ICC Cricket Committee chairman Anil Kumble has attested that the ban on saliva for ball shining purposes recommended by the committee is only an interim measure until things go back to normal. Recently, the committee has suggested the usage of sweat for the same to control the spread of the virus.
In light of the COVID-19 pandemic, the world of cricket had to undergo a major halt and with the talks of resumption of sport major changes are being considered. Among these changes, a concern lies withing the ball shining component of cricket and since the usage of saliva, an integral part of the sport, is a health hazard the ICC recommended a ban on the same.
Last week, the ICC Cricket Committee announced the usage of sweat to be a possible alternative for ball shining. It, of course, inflicted a lot of mixed responses from several cricketers as it would come in the way of generating swing. Consequently, Committee chairman Anil Kumble said that it is indeed an interim measure until “things go back to normal”.
"...this is only an interim measure and as long as we have hopefully control over COVID in a few months or a year's time, then I think things will go back to as normal as it can be," Kumble said on Star Sports show 'Cricket Connected'.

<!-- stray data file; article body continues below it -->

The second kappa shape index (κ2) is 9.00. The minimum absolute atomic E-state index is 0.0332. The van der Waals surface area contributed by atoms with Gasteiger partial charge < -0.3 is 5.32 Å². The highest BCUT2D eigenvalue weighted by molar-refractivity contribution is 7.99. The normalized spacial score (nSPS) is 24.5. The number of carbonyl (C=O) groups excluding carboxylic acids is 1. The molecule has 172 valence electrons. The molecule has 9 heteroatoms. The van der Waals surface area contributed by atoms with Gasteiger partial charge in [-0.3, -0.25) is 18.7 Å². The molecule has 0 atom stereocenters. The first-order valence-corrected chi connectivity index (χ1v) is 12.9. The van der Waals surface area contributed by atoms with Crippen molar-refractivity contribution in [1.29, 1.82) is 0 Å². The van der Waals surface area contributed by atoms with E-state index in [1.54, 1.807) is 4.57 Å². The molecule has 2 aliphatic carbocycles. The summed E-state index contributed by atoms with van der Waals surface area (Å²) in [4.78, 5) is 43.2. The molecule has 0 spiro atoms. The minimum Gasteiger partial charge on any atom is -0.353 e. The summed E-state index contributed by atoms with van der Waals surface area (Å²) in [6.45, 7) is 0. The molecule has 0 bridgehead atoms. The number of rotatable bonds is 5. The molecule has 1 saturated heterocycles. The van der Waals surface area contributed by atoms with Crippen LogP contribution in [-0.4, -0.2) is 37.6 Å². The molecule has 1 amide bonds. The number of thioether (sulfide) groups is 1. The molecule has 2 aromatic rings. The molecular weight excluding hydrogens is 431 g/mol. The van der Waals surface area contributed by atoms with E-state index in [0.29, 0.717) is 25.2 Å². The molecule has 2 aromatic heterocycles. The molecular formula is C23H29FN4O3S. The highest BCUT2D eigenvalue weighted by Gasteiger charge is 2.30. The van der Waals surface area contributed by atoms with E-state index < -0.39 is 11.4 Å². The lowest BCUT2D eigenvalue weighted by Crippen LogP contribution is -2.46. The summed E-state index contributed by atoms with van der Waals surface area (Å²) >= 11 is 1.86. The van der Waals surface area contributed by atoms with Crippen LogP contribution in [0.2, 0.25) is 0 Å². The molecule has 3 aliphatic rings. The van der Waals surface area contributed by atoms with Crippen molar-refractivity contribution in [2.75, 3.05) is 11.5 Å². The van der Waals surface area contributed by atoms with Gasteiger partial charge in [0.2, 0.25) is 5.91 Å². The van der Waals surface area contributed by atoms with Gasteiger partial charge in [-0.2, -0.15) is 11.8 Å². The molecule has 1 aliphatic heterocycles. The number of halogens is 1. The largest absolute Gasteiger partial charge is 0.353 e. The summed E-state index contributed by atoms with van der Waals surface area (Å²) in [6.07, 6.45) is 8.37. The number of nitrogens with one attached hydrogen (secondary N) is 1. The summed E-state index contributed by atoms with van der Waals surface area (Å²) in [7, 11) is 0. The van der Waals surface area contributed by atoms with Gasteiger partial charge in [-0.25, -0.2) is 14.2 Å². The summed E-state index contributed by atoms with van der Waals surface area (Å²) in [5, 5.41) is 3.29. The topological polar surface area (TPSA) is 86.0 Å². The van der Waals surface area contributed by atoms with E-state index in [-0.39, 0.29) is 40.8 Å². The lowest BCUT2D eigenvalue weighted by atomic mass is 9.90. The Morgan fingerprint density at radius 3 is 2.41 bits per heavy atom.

Meanwhile, there were discussions on whether the ICC would allow usage of external substances like wax to shine the ball. Kumble revealed that there were discussions on the usage of external substances as well but the focus has been on eliminating such possibility.
"...if you look back at the history of the game, I mean we have been very critical and we have been very focused on eliminating any external substances coming into the game. Whether you are literally legalising, if you are looking to do that now, which obviously has had a great impact over the last couple of years," he added.
Back in March 2018, the Australian trio of Steve Smith, David Warner, and Cameron Bancroft were involved in an infamous ball-tampering scandal, known as the ‘Sandpapergate’. That had led to bans on the three Australian cricketers. Kumble pointed out that incident as one of the reasons as to why the ICC won’t be allowing the usage of external substances on the cricket ball.
"ICC took a decision but then Cricket Australia took even a tougher stance on what happened during that series between South Africa and Australia, so we did consider that," he said.
Cricket FootBall Kabaddi